The Buffalo Sabres’ forward group seems to be largely set in stone heading into this season. However, there are a few spots where the team can improve, and with an abundance of salary cap space, they have a plethora of options to bolster their offense. There are some intriguing forwards hitting the free agent market this summer, and the Sabres have some excellent internal candidates who could make an impact this season as well. General manager Kevyn Adams has options, the question becomes what should he do?
Free Agent Forwards the Sabres Can Pursue
Tampa Bay may well find a way to get Ondrej Palat re-signed, but for now he is an unrestricted free agent and one of the best ones on the market. He is somewhat underrated, but that is expected on a team with the likes of Steven Stamkos, Nikita Kucherov, Victor Hedman and Andrei Vasilevskiy. He has been one of the key cogs for the Lightning during their runs to the Stanley Cup Final the last three seasons. He scored key goals for the Lightning and can play anywhere he is placed in the lineup, including the power play. He would bring versatility to a Sabres lineup that could desperately use some.
At this stage of his career, he would likely sign a short-term deal at a higher price point. This could be beneficial to the Sabres, who have shown reluctance in recent seasons to give players long term deals. They have the salary cap space needed to make it happen, but Palat may opt to sign with a team closer to competing for the Stanley Cup.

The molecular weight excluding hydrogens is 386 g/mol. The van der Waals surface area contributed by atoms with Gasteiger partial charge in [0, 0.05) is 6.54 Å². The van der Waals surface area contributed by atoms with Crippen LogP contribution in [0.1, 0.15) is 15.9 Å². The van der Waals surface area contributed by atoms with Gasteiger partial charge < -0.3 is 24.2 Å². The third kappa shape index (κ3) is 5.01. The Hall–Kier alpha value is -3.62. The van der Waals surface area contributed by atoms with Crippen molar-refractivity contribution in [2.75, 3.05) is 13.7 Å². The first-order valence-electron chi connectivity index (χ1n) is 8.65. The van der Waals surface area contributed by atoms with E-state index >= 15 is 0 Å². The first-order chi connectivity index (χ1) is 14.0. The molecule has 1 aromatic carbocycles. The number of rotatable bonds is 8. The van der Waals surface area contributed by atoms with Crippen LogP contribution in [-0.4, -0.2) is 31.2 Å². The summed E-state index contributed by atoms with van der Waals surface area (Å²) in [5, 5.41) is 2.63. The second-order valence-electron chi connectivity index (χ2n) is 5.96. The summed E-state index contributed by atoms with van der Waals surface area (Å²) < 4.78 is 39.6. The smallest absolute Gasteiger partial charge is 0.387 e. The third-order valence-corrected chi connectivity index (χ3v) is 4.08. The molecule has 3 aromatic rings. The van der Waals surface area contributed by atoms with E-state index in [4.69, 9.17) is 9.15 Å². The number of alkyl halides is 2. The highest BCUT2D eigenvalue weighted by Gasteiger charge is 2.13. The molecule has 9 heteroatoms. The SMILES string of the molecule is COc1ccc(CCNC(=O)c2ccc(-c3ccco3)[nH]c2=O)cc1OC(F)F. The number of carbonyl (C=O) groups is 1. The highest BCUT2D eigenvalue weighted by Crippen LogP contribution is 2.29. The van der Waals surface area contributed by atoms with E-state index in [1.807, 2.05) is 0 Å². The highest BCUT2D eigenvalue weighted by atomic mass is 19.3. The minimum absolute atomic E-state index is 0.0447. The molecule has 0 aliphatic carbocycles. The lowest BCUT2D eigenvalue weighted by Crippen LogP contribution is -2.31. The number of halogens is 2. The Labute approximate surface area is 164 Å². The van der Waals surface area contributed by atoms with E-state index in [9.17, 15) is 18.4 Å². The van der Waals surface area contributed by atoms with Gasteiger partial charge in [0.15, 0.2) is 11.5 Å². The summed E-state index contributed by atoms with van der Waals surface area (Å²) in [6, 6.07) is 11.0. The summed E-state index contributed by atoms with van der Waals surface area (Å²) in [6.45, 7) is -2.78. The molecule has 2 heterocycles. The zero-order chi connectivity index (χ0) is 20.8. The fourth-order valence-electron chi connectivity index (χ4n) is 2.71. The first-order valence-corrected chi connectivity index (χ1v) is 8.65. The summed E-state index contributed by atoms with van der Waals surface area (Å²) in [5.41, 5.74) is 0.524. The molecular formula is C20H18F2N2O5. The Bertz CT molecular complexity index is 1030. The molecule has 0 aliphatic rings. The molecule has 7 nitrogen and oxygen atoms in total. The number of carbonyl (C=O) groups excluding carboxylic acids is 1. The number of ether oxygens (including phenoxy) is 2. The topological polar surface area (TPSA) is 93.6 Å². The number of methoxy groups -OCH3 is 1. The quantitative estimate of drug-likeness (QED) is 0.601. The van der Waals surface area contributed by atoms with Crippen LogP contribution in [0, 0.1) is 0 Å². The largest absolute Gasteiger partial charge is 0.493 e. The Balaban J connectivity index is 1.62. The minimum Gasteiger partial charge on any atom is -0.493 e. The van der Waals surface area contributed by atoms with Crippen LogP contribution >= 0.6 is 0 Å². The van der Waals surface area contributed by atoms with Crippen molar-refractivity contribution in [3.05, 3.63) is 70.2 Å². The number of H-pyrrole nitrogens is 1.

The Edmonton Oilers have a very interesting offseason ahead of them, and one of the players they have to make a decision on is Jesse Puljujarvi. He is a restricted free agent, and should the Oilers decide to move on from the former fourth overall pick, the Sabres should make the call to acquire him.
He is a solid two-way forward that emerged as a strong defensive winger this season. While his stats were not necessarily eye-popping, he definitely had bad luck in terms of finishing his opportunities to score. Having a player with his skillset in the lineup for the Sabres would be a huge benefit. The defensive responsibility he brings to the table would be a tremendous addition, and the string of bad luck he had will surely turn in his favor.
The Oilers have a lot of holes to fill this offseason, and making a commitment to Puljujarvi may not be something they want to do. If they chose to deal him, the Sabres should be able to acquire the rights to negotiate with him for a draft pick or two. Buffalo has been stockpiling draft picks for a while now, and taking a flier on him for one of those picks would be a wise move for Adams.
Gritty is the first word that comes to mind when thinking of Nick Paul. He was a difference maker throughout the postseason for the Lightning during last season’s run, scoring five goals and nine points in his 23 postseason games. Beyond points, Paul can be an effective player in the bottom six of a lineup with his physicality and strong defensive play.
Paul would be an excellent fit playing with Zemgus Girgensons and Kyle Okposo, essentially replacing Cody Eakin on that line. That trio would be able to grind opponents for offensive chances while also playing a shutdown role in the defensive end. He led all Lightning forwards in penalty killing minutes during the postseason, and would be a massive upgrade to the Sabres penalty kill that ranked 23rd in the NHL last season.
Signing Paul may be a bit on the unrealistic side, as he is likely in line for a big payday based on his performance in the playoffs, but Buffalo could make it happen if they chose to commit to him as a big piece of their core moving forward.